Mr. Laws: To ask the Secretary of State for Work and Pensions what the policy of his Department and its agencies is on granting staff time off in lieu for working (a) in lunch breaks, (b) in evenings and (c) at other times outside contracted working hours; and if he will make a statement. 
Time off in lieu for working lunch breaks is not granted. The Department recognises that working for long periods without taking a break is not good for an individual. For this reason DWP staff are expected to take a meal break at an appropriate point in the day.
(c) As a result of working outside contracted hours and as an alternative to extra hours or overtime pay, an employee may, with their line managers agreement, take time off in lieu for the hours actually worked, excluding meal breaks. In agreeing to this, a line manager will balance the individuals request with business needs.
Mr. Laws: To ask the Secretary of State for Work and Pensions how many days off in lieu were granted to staff in (a) his Department, (b) its agencies and (c) its non-departmental public bodies for working (i) in lunch breaks and (ii) at other times outside contracted working hours, in the last year for which figures are available. 
Jonathan Shaw: DWP does not maintain central records of the total or average days taken off in lieu by employees. To extract this information from individual records for the period requested would incur a disproportionate cost. Non-departmental public bodies do not hold this information.
To ask the Secretary of State for Work and Pensions how many people in receipt of (a) attendance allowance and (b) disability living allowance have recorded dementia as a qualifying medical condition on their applications for benefit; what discussions he has had with the Secretary of State for Communities and Local
Government on automatic enrolment for the (i) 25 per cent. council tax discount for two person households where one of the residents is in receipt of attendance allowance or disability living allowance and (ii) 100 per cent. council tax discount where a single person household is in receipt of attendance allowance or disability living allowance; what estimate his Department has made of the take up of the (A) 25 per cent. and (B) 100 per cent. council tax discounts among households in receipt of attendance allowance or disability living allowance; and if he will make a statement.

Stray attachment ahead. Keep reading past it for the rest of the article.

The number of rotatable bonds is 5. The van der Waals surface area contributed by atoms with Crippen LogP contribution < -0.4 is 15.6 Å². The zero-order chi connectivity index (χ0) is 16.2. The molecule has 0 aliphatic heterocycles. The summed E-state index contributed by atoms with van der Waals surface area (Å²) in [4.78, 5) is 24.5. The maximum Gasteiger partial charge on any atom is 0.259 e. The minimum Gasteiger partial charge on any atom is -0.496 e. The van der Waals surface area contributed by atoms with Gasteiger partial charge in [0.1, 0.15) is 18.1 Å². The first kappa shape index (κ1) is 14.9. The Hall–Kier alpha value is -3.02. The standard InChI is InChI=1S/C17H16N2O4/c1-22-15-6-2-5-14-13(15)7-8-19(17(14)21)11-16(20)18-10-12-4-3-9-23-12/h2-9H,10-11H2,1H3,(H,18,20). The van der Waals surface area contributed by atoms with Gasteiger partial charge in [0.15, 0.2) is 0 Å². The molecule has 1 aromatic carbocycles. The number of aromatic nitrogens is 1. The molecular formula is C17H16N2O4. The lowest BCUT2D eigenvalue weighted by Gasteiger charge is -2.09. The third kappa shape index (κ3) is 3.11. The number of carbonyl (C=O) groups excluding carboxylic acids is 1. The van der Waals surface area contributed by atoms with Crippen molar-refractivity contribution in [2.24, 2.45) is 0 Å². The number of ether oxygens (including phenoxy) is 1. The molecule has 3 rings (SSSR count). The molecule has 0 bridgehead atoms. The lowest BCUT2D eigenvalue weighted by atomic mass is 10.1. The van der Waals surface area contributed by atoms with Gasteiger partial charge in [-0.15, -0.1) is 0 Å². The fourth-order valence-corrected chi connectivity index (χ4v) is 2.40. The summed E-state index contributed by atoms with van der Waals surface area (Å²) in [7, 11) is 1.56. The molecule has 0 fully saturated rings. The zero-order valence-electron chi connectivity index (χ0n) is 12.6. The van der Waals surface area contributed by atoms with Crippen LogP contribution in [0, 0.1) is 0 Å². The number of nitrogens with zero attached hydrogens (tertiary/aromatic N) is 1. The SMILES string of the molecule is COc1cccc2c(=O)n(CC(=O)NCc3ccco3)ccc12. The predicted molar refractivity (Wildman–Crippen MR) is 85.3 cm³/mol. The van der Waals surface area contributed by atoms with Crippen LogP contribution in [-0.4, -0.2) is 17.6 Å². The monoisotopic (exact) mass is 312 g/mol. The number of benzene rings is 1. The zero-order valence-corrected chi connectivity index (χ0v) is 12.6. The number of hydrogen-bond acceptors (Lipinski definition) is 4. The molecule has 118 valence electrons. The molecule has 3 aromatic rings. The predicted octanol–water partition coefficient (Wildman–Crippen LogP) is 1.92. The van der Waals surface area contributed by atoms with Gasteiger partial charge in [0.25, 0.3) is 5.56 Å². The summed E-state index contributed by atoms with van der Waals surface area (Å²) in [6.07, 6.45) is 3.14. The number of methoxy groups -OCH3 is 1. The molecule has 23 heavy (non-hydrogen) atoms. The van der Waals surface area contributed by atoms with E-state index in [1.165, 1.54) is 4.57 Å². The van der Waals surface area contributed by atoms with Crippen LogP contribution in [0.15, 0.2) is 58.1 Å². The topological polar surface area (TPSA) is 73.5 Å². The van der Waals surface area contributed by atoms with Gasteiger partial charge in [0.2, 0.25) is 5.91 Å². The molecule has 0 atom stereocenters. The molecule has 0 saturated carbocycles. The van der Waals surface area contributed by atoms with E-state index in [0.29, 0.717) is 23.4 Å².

Jonathan Shaw: As at the end of August 2008, there were 107,130 people in receipt of attendance allowance and 10,300 people in receipt of disability living allowance where their main disabling condition has been recorded as dementia.
There have been no discussions at ministerial or official level with the Department for Communities and Local Government regarding automatic enrolment for council tax discounts. No estimates have been made about the take-up of council tax discounts among households where someone is in receipt of attendance allowance or disability living allowance.
1. Disability living allowance figures are rounded to the nearest 100 and have been adjusted to be consistent with WPLS data. Attendance allowance caseload figures are rounded to the nearest 10.
2. Although the preferred data source for benefit statistics is 100 per cent. Work and Pensions Longitudinal Study, the 5 per cent. sample data have been used in this case because they provide some detail not yet available from the 100 per. cent data sources, in particular, more complete information on the disabling condition of disability living allowance claimants.
3. Where more than one disability is present only the main disabling condition is recorded.
4. A diagnosed medical condition does not mean that someone is automatically entitled to disability living allowance. Entitlement is dependent on an assessment of how much help someone needs with personal care and/or mobility because of their disability. These statistics are only collected for administrative purposes.
5. Totals show the number of people in receipt of an allowance, and exclude people with entitlement where the payment has been suspended, for example if they are in hospital.
Department for Work and Pensions, Information Directorate, 5 per cent. sample (DLA) and DWP Information Directorate: Work and Pensions Longitudinal Study (AA)
Mike Penning: To ask the Secretary of State for Work and Pensions how many nationals of each non-UK EU member state were in receipt of each rate of disability living allowance for the most recent period for which figures are available. 
Mr. Harper: To ask the Secretary of State for Work and Pensions how much his Department (a) is contractually obliged to spend and (b) plans to spend on services provided by EDS in (i) 2008-09 and (ii) 2009-10. 
(a) The amounts the Department is contractually obliged to spend with EDS for IT services are: £190 million in respect of 2008-09 and £181 million in respect of 2009-10.
(b) The current estimated expenditure with EDS is £554 million in 2008-09 and £434 million in 2009-10.
Mr. Harper: To ask the Secretary of State for Work and Pensions which of his Departments IT projects EDS is involved with; and which are project managed by (a) EDS employees and (b) officials of his Department. 
Although the Department for Work and Pensions does not have any discrete IT projects, it
has a number of projects and programmes that include changes to, or new, IT to a greater or lesser extent.
|Next Section||Index||Home Page|